Help me, I’m an author!

toonclips.com
toonclips.com

If you’re a fame-free author too, or have one for a friend, you’ll know what I mean. We authors without big, rich publishers are a needy lot. And however shy or apologetic we are, we end up making demands, asking favours or, at the very least, expecting friends to sympathise with our many woes. Here are some of the annoying ways an author cries for help, along with our excuses.

  1. Buy my book? Please? Subtext: without sales to friends, small authors will be demoralised beyond repair within a week of publication. And remaindered before long.
  2. Review my book? This is cheaper for the friend but more difficult. It will probably involve reading the book. A dilemma may then follow if the friend doesn’t really enjoy or rate the author’s book, especially if she cherishes honesty or her credibility as a critical reader along with the friendship. On the other hand the friend may not feel comfortable with review writing even if she loves the book, because it feels like an academic discipline outside her experience. Footnote: A third problem may arise if the author’s friend who fails to deliver the requested review ever becomes an author herself. She will become aware of the tit for tat, Like for Like, back-scratching amongst authors and regret her silence.
  3. Vote for me? There are many competitions these days decided by audience vote and the friend and author may be agreed on the silliness of such a way of evaluating literature, but if a book is entered for any prize the author will feel bound to enlist the friend’s support. An excited friend may be happy to engage in online and real-world campaigning the first time, or for the first day or two. After that it becomes obvious that the winner of the silly award will be the canniest, most relentless user of social media, not the best writer. Both author and friend feel conned.
  4. Come to my signing or book event? This is a real guilt trip for the friend who can’t or would rather not attend, because the small author is anxious that no one will turn up and she will look… small. And never be allowed back to the bookshop or library. The thought of the author bravely addressing the manager and the dog walker he dragged in off the street will spoil the friend’s cosy evening on the sofa with Sherlock or Bake Off.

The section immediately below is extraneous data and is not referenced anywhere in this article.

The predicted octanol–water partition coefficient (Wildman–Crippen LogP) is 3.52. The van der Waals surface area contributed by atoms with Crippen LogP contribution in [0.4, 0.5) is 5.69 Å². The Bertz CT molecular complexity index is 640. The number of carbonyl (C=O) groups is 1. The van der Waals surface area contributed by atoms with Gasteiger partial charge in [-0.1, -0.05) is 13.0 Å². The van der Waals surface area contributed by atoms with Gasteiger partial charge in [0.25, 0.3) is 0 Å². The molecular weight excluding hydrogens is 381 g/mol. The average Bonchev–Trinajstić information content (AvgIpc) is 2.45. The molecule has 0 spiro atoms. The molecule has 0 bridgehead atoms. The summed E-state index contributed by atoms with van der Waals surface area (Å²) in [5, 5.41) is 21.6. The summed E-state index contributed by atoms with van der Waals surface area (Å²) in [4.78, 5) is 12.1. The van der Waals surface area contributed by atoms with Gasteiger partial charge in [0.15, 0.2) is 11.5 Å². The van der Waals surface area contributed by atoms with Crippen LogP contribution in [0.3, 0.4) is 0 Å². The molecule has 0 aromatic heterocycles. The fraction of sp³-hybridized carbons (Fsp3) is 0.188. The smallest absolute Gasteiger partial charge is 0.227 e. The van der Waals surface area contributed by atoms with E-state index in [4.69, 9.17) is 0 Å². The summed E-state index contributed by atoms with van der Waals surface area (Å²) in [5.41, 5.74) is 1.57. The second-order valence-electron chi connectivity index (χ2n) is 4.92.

5. Illustrate my book? This is a lower risk demand, and many friends of authors escape it, usually by being unable to draw. But the truth about small publishers is that they have no money to pay Quentin (or any other) Blake to provide illustrations. (Shamelessly, some may ask the author to pay for a few pictures, which probably means they’ve already asked the author to pay towards the book.) So a friend who happens to be an artist may be asked to ‘collaborate’ on an ‘exciting project’ with little remuneration for her efforts – on the basis that the author expects minimal remuneration herself!

So you can see that one way or another, the author’s friend can find herself busy with an unpaid job – much like the author. Why, you may wonder, would the friend put up with it?

Maybe because the friend respects the author’s passion and commitment in (almost) the same way she respects Katherine Grainger’s or Laura Trott’s. Maybe because she does read the author’s work and likes it, values it, believes in it. Possibly because she’s an artist or musician and needs to ask similar favours. Or perhaps because she doesn’t trust the corporatisation of the arts, the branding of books as products, the marketing machine that puts sequels, series and merchandise before originality and fails to credit the ghost writer who crafted the celebrity’s bestseller. After all, she knows the small author is her own person. She knows she didn’t cheat.

 

I’ve avoided the personal here but if you’re a friend of mine and have ever answered yes to any of these requests for any of the reasons above, thank you. THANK YOU.

 

 

 

 

 

 

5 thoughts on “Help me, I’m an author!”

  1. This rang a couple of uncomfortable bells for me. I’ve just (last night) asked a couple of facebook friends who volunteered the information that their children had enjoyed my latest book, to … gulp… review it online. I hated asking. I cringed and winced and changed my mind several times before I sent the FB messages. But within minutes, they both said yes, quite cheerfuly, as if they were happy to be asked to help! I should learn from that and do it more often. But it feels so… uncomfortable. Best of luck asking for help Sue, we all need it. And we all need the kinds of friends who say yes cheerfully!

  2. Also – I love the idea of ‘fame-free authors’, and if I suited teeshirts, I might be tempted to get one made with that written in large confident letters on it!

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